- Can you tell us about how you first got interested in this research area? What is your desired career path in this field?
- If they do not currently conduct research on alternative proteins or work in the field: Have you ever considered working in the alternative protein space? If you have, what has prevented you from pursuing educational or research opportunities in alternative proteins?
- What have been the most rewarding parts of pursuing [your degree/your career] so far?
- Who or what are some of the people, resources, experiences, and opportunities to which you attribute your academic and career achievements?
- Have you ever felt that you’ve received differential treatment or unequal access to opportunities because of your background and identity? If you have any examples from the alternative protein space, please share those.
- What do you think compels BIPOC students and individuals to persist in STEM fields, despite the historical underrepresentation of same-race peers and faculty?
- What are some resources you wish were available to help you navigate your research and education when you first began pursuing this [career/degree]?
- Which resources do you wish were available to you now at your current career stage?
- Do you have any thoughts on how universities, professional societies, and the Good Food Institute can better support you and your peers along your career journeys?
- Is there anything else you’d like to share with us that you think would help the Good Food Institute build more inclusive career pathways into the alternative protein field?
Nineteen individuals participated in listening sessions between January 4 and February 27, 2023.
We spoke to one undergraduate student (5.3%), six graduate students (31.6%), five early career individuals (26.3%), and seven individuals more senior in their careers (36.8%).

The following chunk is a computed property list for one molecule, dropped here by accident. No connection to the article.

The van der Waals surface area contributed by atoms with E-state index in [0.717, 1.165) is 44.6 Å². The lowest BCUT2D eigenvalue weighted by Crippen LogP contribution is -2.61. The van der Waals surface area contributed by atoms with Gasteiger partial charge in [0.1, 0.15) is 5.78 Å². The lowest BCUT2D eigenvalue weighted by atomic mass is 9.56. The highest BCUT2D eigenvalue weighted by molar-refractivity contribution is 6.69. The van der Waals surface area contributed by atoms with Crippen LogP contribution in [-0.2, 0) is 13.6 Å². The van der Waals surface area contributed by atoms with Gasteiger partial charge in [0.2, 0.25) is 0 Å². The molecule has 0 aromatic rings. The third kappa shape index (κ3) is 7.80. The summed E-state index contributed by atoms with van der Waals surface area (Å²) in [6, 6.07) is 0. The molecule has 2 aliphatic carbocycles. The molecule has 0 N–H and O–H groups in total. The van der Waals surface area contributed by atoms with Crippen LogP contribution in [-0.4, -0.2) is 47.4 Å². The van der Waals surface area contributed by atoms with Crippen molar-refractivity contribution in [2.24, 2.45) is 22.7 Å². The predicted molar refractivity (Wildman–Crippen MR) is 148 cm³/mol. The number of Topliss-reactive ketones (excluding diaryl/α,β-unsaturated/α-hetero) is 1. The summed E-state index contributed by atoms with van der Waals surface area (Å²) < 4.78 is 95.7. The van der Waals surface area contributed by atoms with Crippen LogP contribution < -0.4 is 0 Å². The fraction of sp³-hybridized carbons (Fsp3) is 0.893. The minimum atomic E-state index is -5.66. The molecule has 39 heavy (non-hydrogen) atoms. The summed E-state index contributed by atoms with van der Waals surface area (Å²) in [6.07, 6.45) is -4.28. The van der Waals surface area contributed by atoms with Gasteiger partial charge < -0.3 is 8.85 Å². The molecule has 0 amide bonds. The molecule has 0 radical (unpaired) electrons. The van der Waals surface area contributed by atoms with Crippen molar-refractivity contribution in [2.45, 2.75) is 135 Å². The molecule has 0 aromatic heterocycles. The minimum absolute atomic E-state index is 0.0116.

Eight participants are currently enrolled in or employed at universities (42.1%) and one is employed at a high school (5.3%). Five participants are employed at startup companies (26.3%), three at mid-sized companies (15.8%), and one at a large company (5.3%). One participant is currently in between jobs (5.3%).
Most participants either identify as bioengineers or biomedical engineers (26.3%) or as food scientists or food engineers (21.1%)
Of the sixteen participants who previously worked, currently work, or hope to work in the AP field, nine are interested/experienced in cultivated meat (56.3%), three in plant-based meat (18.8%), one in fermentation (6.3%), and three work across multiple platforms (18.8%).
Seven participants reside in California (36.8%). Colorado, Massachusetts, and New York are each home to two participants. The remaining participants reside in Alabama, the District of Columbia, Indiana, Pennsylvania, Texas, Vermont, and Wisconsin.
Twelve participants identify as female (60%) and seven as male (35%).
Seven participants identify as Asian (36.8%), five as Black or African American (26.3%), three as two or more races (15.8%), two as American Indian or Alaska Native and at least one other race (10.5%), and one as Latino (5.3%). One participant chose not to disclose their race (5.3%).
Eleven participants identify as not of Hispanic, Latino/a/x, or Spanish origin (57.9%), four as Mexican, Mexican American, or Chicano/a/x (21.1%), two as another Hispanic, Latino/a/x/ or Spanish origin (10.5%), and one as some other race, ethnicity, or origin (5.3%). One participant chose not to disclose their ethnicity (5.3%).